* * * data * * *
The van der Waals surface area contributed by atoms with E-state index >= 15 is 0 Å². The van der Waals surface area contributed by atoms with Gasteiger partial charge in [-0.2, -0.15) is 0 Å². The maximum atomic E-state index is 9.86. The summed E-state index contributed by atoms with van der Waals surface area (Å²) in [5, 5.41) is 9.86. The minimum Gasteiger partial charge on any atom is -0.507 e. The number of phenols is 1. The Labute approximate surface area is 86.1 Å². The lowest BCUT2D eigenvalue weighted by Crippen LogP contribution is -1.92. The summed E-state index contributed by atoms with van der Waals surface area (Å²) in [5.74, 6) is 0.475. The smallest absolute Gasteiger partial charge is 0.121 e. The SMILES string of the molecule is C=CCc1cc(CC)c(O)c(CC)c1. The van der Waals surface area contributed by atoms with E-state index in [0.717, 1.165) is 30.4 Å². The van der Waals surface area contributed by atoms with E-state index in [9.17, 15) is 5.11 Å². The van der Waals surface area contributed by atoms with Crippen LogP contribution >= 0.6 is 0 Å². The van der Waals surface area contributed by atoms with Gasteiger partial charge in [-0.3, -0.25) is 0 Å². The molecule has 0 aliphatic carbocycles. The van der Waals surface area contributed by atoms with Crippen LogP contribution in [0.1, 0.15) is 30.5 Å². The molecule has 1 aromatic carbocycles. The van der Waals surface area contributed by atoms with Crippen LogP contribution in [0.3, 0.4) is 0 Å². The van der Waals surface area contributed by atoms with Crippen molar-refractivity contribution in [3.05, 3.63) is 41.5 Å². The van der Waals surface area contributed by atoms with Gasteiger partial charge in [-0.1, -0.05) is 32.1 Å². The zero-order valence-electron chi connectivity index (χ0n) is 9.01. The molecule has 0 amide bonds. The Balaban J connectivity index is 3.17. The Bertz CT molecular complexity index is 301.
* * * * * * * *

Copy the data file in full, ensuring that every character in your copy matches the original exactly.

The van der Waals surface area contributed by atoms with E-state index >= 15 is 0 Å². The van der Waals surface area contributed by atoms with Gasteiger partial charge in [-0.2, -0.15) is 0 Å². The maximum atomic E-state index is 9.86. The summed E-state index contributed by atoms with van der Waals surface area (Å²) in [5, 5.41) is 9.86. The minimum Gasteiger partial charge on any atom is -0.507 e. The number of phenols is 1. The Labute approximate surface area is 86.1 Å². The lowest BCUT2D eigenvalue weighted by Crippen LogP contribution is -1.92. The summed E-state index contributed by atoms with van der Waals surface area (Å²) in [5.74, 6) is 0.475. The smallest absolute Gasteiger partial charge is 0.121 e. The SMILES string of the molecule is C=CCc1cc(CC)c(O)c(CC)c1. The van der Waals surface area contributed by atoms with E-state index in [0.717, 1.165) is 30.4 Å². The van der Waals surface area contributed by atoms with E-state index in [9.17, 15) is 5.11 Å². The van der Waals surface area contributed by atoms with Crippen LogP contribution >= 0.6 is 0 Å². The van der Waals surface area contributed by atoms with Gasteiger partial charge in [-0.3, -0.25) is 0 Å². The molecule has 0 aliphatic carbocycles. The van der Waals surface area contributed by atoms with Crippen LogP contribution in [0.1, 0.15) is 30.5 Å². The molecule has 1 aromatic carbocycles. The van der Waals surface area contributed by atoms with Crippen LogP contribution in [0.3, 0.4) is 0 Å². The van der Waals surface area contributed by atoms with Crippen molar-refractivity contribution in [3.05, 3.63) is 41.5 Å². The van der Waals surface area contributed by atoms with Gasteiger partial charge in [-0.1, -0.05) is 32.1 Å². The zero-order valence-electron chi connectivity index (χ0n) is 9.01. The molecule has 0 amide bonds. The Balaban J connectivity index is 3.17. The Bertz CT molecular complexity index is 301.